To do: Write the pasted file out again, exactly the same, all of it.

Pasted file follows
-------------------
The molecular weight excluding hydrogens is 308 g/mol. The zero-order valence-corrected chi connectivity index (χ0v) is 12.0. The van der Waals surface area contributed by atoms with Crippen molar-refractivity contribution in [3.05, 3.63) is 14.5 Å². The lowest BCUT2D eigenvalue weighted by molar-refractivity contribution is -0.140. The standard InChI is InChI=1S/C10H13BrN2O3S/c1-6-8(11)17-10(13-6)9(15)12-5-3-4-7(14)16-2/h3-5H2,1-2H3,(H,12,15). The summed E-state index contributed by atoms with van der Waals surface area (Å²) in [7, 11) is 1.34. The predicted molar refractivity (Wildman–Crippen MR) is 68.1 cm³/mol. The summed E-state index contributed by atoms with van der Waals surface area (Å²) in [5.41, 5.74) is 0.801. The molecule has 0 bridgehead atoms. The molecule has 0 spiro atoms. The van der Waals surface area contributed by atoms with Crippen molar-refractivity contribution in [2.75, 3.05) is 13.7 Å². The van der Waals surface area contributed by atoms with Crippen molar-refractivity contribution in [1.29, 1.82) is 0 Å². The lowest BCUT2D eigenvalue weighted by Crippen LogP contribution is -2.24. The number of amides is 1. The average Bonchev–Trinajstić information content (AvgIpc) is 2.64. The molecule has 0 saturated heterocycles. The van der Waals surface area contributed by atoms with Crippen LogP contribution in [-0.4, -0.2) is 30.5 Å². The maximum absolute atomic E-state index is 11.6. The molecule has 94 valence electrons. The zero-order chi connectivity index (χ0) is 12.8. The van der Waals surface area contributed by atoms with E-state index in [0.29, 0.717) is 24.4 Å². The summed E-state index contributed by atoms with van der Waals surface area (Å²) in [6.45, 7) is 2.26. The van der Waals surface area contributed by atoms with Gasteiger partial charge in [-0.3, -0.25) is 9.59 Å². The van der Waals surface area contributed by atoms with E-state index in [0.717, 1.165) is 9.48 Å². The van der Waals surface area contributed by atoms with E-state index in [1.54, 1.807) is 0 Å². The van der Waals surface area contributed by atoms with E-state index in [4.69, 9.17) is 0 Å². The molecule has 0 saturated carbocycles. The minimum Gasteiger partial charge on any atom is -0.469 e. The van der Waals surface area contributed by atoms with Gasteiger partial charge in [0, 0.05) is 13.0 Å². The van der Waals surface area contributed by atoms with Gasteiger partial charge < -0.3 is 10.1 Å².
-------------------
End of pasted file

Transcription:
The molecular weight excluding hydrogens is 308 g/mol. The zero-order valence-corrected chi connectivity index (χ0v) is 12.0. The van der Waals surface area contributed by atoms with Crippen molar-refractivity contribution in [3.05, 3.63) is 14.5 Å². The lowest BCUT2D eigenvalue weighted by molar-refractivity contribution is -0.140. The standard InChI is InChI=1S/C10H13BrN2O3S/c1-6-8(11)17-10(13-6)9(15)12-5-3-4-7(14)16-2/h3-5H2,1-2H3,(H,12,15). The summed E-state index contributed by atoms with van der Waals surface area (Å²) in [7, 11) is 1.34. The predicted molar refractivity (Wildman–Crippen MR) is 68.1 cm³/mol. The summed E-state index contributed by atoms with van der Waals surface area (Å²) in [5.41, 5.74) is 0.801. The molecule has 0 bridgehead atoms. The molecule has 0 spiro atoms. The van der Waals surface area contributed by atoms with Crippen molar-refractivity contribution in [2.75, 3.05) is 13.7 Å². The van der Waals surface area contributed by atoms with Crippen molar-refractivity contribution in [1.29, 1.82) is 0 Å². The lowest BCUT2D eigenvalue weighted by Crippen LogP contribution is -2.24. The number of amides is 1. The average Bonchev–Trinajstić information content (AvgIpc) is 2.64. The molecule has 0 saturated heterocycles. The van der Waals surface area contributed by atoms with Crippen LogP contribution in [-0.4, -0.2) is 30.5 Å². The maximum absolute atomic E-state index is 11.6. The molecule has 94 valence electrons. The zero-order chi connectivity index (χ0) is 12.8. The van der Waals surface area contributed by atoms with E-state index in [0.29, 0.717) is 24.4 Å². The summed E-state index contributed by atoms with van der Waals surface area (Å²) in [6.45, 7) is 2.26. The van der Waals surface area contributed by atoms with Gasteiger partial charge in [-0.3, -0.25) is 9.59 Å². The van der Waals surface area contributed by atoms with E-state index in [0.717, 1.165) is 9.48 Å². The van der Waals surface area contributed by atoms with E-state index in [1.54, 1.807) is 0 Å². The van der Waals surface area contributed by atoms with E-state index in [4.69, 9.17) is 0 Å². The molecule has 0 saturated carbocycles. The minimum Gasteiger partial charge on any atom is -0.469 e. The van der Waals surface area contributed by atoms with Gasteiger partial charge in [0, 0.05) is 13.0 Å². The van der Waals surface area contributed by atoms with Gasteiger partial charge < -0.3 is 10.1 Å².